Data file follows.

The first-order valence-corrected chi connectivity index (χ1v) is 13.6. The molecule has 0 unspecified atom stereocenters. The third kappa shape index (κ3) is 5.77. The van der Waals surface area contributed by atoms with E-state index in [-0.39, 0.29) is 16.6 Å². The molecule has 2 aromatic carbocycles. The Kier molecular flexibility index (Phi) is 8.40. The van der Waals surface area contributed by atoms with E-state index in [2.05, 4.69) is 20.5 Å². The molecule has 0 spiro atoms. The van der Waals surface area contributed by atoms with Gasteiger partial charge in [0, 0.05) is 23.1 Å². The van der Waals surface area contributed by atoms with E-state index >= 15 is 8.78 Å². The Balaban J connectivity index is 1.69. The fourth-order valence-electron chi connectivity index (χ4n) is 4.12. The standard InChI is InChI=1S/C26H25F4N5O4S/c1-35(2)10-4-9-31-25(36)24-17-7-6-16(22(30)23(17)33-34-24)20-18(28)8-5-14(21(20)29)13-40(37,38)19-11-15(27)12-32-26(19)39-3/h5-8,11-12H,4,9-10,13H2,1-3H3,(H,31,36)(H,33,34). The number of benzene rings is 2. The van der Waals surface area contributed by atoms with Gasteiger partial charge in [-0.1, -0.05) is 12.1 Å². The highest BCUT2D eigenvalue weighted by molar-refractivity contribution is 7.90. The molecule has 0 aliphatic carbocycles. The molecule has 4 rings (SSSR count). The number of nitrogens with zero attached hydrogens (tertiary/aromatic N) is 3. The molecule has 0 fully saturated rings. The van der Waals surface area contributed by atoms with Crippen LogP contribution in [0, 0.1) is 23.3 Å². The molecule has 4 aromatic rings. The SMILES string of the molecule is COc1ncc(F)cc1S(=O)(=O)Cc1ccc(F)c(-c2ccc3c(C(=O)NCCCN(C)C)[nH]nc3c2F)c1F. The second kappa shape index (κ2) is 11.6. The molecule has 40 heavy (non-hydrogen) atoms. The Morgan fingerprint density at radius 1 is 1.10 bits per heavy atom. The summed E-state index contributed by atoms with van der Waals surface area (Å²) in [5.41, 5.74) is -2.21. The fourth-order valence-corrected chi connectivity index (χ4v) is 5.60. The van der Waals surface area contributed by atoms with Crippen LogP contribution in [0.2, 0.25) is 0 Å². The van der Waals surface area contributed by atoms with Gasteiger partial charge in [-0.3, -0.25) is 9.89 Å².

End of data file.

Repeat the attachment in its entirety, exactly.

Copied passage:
The first-order valence-corrected chi connectivity index (χ1v) is 13.6. The molecule has 0 unspecified atom stereocenters. The third kappa shape index (κ3) is 5.77. The van der Waals surface area contributed by atoms with E-state index in [-0.39, 0.29) is 16.6 Å². The molecule has 2 aromatic carbocycles. The Kier molecular flexibility index (Phi) is 8.40. The van der Waals surface area contributed by atoms with E-state index in [2.05, 4.69) is 20.5 Å². The molecule has 0 spiro atoms. The van der Waals surface area contributed by atoms with Gasteiger partial charge in [0, 0.05) is 23.1 Å². The van der Waals surface area contributed by atoms with E-state index >= 15 is 8.78 Å². The Balaban J connectivity index is 1.69. The fourth-order valence-electron chi connectivity index (χ4n) is 4.12. The standard InChI is InChI=1S/C26H25F4N5O4S/c1-35(2)10-4-9-31-25(36)24-17-7-6-16(22(30)23(17)33-34-24)20-18(28)8-5-14(21(20)29)13-40(37,38)19-11-15(27)12-32-26(19)39-3/h5-8,11-12H,4,9-10,13H2,1-3H3,(H,31,36)(H,33,34). The number of benzene rings is 2. The van der Waals surface area contributed by atoms with Gasteiger partial charge in [-0.1, -0.05) is 12.1 Å². The highest BCUT2D eigenvalue weighted by molar-refractivity contribution is 7.90. The molecule has 0 aliphatic carbocycles. The molecule has 4 rings (SSSR count). The number of nitrogens with zero attached hydrogens (tertiary/aromatic N) is 3. The molecule has 0 fully saturated rings. The van der Waals surface area contributed by atoms with Crippen LogP contribution in [0, 0.1) is 23.3 Å². The molecule has 4 aromatic rings. The SMILES string of the molecule is COc1ncc(F)cc1S(=O)(=O)Cc1ccc(F)c(-c2ccc3c(C(=O)NCCCN(C)C)[nH]nc3c2F)c1F. The second kappa shape index (κ2) is 11.6. The molecule has 40 heavy (non-hydrogen) atoms. The Morgan fingerprint density at radius 1 is 1.10 bits per heavy atom. The summed E-state index contributed by atoms with van der Waals surface area (Å²) in [5.41, 5.74) is -2.21. The fourth-order valence-corrected chi connectivity index (χ4v) is 5.60. The van der Waals surface area contributed by atoms with Crippen LogP contribution in [0.2, 0.25) is 0 Å². The van der Waals surface area contributed by atoms with Gasteiger partial charge in [-0.3, -0.25) is 9.89 Å².